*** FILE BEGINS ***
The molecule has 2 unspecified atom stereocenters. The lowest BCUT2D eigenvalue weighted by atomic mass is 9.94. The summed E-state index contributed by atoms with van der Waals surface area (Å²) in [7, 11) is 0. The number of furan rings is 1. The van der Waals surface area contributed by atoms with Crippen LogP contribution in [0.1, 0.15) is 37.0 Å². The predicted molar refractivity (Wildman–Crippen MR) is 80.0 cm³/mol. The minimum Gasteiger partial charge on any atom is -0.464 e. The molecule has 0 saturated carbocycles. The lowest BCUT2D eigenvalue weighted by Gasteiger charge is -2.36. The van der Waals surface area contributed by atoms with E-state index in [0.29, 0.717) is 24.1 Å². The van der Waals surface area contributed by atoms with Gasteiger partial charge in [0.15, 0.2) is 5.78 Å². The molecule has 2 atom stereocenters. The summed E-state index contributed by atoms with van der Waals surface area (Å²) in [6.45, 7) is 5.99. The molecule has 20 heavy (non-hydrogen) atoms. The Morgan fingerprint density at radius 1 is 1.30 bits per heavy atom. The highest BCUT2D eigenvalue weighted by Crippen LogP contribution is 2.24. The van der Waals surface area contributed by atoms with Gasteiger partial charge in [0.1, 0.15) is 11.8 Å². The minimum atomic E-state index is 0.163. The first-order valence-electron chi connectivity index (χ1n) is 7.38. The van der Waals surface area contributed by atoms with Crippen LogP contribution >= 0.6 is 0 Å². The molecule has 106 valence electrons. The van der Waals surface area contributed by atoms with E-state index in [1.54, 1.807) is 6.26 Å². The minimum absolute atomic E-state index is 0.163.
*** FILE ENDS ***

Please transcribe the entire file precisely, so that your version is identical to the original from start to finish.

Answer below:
The molecule has 2 unspecified atom stereocenters. The lowest BCUT2D eigenvalue weighted by atomic mass is 9.94. The summed E-state index contributed by atoms with van der Waals surface area (Å²) in [7, 11) is 0. The number of furan rings is 1. The van der Waals surface area contributed by atoms with Crippen LogP contribution in [0.1, 0.15) is 37.0 Å². The predicted molar refractivity (Wildman–Crippen MR) is 80.0 cm³/mol. The minimum Gasteiger partial charge on any atom is -0.464 e. The molecule has 0 saturated carbocycles. The lowest BCUT2D eigenvalue weighted by Gasteiger charge is -2.36. The van der Waals surface area contributed by atoms with E-state index in [0.29, 0.717) is 24.1 Å². The van der Waals surface area contributed by atoms with Gasteiger partial charge in [0.15, 0.2) is 5.78 Å². The molecule has 2 atom stereocenters. The summed E-state index contributed by atoms with van der Waals surface area (Å²) in [6.45, 7) is 5.99. The molecule has 20 heavy (non-hydrogen) atoms. The Morgan fingerprint density at radius 1 is 1.30 bits per heavy atom. The highest BCUT2D eigenvalue weighted by Crippen LogP contribution is 2.24. The van der Waals surface area contributed by atoms with Gasteiger partial charge in [0.1, 0.15) is 11.8 Å². The minimum atomic E-state index is 0.163. The first-order valence-electron chi connectivity index (χ1n) is 7.38. The van der Waals surface area contributed by atoms with Crippen LogP contribution >= 0.6 is 0 Å². The molecule has 106 valence electrons. The van der Waals surface area contributed by atoms with E-state index in [1.54, 1.807) is 6.26 Å². The minimum absolute atomic E-state index is 0.163.